On Sunday, my grandmother passed away unexpectedly. As I am sure you all know, the death of a loved one is a particularly difficult thing to go through. This is especially true for me because my grandmother was the matriarch of the family. She was even the one who first nudged me towards ministry and Christianity in general. Yesterday, we had our first memorial service for her, today is a special ceremony with the deacons from the church, and tomorrow is her funeral.
In all of the grief and loneliness a death can bring, I am finding something else as well. Yesterday, I watched as pretty much every branch of the family came together for the first time in God know’s how long, and despite the horrible situation, people were actually communing with one another, bringing up long lost memories, talking and laughing together. It was both a beautiful sight and an annoyance.
I find it amazing how death unites us. All over the world, people die, but that doesn’t mean so much. We hear about death, but it remains only a statistic. However, whenever a loved one dies, it produces a profound power that changes and unites (or divides) us. It is something that is very powerful. Continue reading
As MennoNerds, we all have found certain distinctives of Anabaptism to be central in our expression of faith. This article is part of a MennoNerds Synchro-Blog in the month of May on Anabaptism.
Whenever I am at work, sometimes a particular woman comes in. She is something right out of TBN, Cornerstone, or some other Christian television station. She is obviously a fundamentalist, and she hands out something similar to Chick tracts. One of the things I mentioned to her was my activity as a church planter. She asked what kind of church, and I said Mennonite. Sure, I am technically not a Mennonite, but I am close to it. I could say I am Anabaptist, but usually people understand Mennonite more.
However, she was not one of them. When I said Mennonite, the closest thing she could come up with was Messianic Jew, and after I tried to correct her, she thought Mennonites were a biblical tribe. (I guess “Mennonite” sounds like Hittite, Israelite, or something like that.) Continue reading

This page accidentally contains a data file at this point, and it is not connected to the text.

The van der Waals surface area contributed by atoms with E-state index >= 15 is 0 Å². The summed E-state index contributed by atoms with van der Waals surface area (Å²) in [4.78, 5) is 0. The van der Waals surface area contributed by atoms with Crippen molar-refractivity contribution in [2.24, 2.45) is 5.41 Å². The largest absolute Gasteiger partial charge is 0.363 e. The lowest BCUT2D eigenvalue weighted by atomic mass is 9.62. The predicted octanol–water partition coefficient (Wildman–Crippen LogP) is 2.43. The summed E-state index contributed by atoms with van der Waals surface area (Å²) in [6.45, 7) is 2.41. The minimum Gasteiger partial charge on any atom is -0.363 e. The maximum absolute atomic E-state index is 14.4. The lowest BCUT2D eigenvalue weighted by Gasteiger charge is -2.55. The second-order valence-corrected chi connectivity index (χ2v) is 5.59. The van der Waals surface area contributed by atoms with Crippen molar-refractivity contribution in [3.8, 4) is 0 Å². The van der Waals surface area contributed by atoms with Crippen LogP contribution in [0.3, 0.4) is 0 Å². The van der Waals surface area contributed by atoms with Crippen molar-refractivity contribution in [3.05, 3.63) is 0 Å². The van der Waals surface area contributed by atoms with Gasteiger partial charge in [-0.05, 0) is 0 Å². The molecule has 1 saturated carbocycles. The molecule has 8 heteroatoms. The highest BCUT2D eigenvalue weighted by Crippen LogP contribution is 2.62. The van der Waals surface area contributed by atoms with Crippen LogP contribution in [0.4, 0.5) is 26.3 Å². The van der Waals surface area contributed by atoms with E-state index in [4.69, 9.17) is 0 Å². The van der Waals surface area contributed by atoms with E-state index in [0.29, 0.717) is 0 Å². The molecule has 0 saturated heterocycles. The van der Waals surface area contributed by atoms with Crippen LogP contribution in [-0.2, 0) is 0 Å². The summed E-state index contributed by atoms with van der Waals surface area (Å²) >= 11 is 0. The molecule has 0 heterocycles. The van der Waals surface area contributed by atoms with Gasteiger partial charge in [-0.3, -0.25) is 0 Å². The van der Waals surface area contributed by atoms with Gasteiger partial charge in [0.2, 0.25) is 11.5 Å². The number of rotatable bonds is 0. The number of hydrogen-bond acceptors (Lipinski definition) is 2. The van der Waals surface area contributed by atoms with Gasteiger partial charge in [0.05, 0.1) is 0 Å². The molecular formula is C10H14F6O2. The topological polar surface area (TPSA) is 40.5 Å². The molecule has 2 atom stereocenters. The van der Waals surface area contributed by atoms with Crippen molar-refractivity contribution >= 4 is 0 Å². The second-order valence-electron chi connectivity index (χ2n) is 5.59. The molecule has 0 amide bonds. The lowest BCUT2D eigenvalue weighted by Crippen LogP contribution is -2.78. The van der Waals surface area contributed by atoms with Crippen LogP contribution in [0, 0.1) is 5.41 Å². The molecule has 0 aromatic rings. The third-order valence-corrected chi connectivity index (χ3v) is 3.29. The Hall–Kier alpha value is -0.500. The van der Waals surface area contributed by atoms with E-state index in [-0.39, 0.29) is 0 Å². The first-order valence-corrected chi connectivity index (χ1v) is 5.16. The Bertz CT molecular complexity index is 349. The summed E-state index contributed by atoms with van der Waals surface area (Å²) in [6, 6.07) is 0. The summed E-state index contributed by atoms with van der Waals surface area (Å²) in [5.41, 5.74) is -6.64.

I was raised in a Presbyterian family, but my parents were pretty non-practicing, secular, and “culturally Christian”. Just like my brother, I was baptized Presbyterian (but not as an infant), and it was in my teenage years that I became interested in religion. I was originally very “spiritual but not religious”. When I did become a Christian, it was through the influences of friends and family, especially my brother who introduced me to charismatic, evangelical Christianity and a poor woman who helped raise me, teach me the Bible, and show me the struggles the poor face. Most importantly, I became a Christian after I discovered Jesus through a very personal religious experience, which I consider to be my baptism in the Holy Spirit.
Both before and after my conversion, my faith has largely been Reformed and Evangelical, Calvinist and Wesleyan-Holiness. Over the last couple of years however, I have become increasingly Anabaptist in my associations. While I am currently independent of any denomination, I have many friends in the Mennonite and/or Brethren traditions. You could say that I am a Mennonite-wannabe. It is my hope to one day formally associate myself and my church planting with a Mennonite body. (Currently, I am working on studying through a Mennonite church and seminary.) However, being Anabaptist is much bigger than being a member of any denomination. Continue reading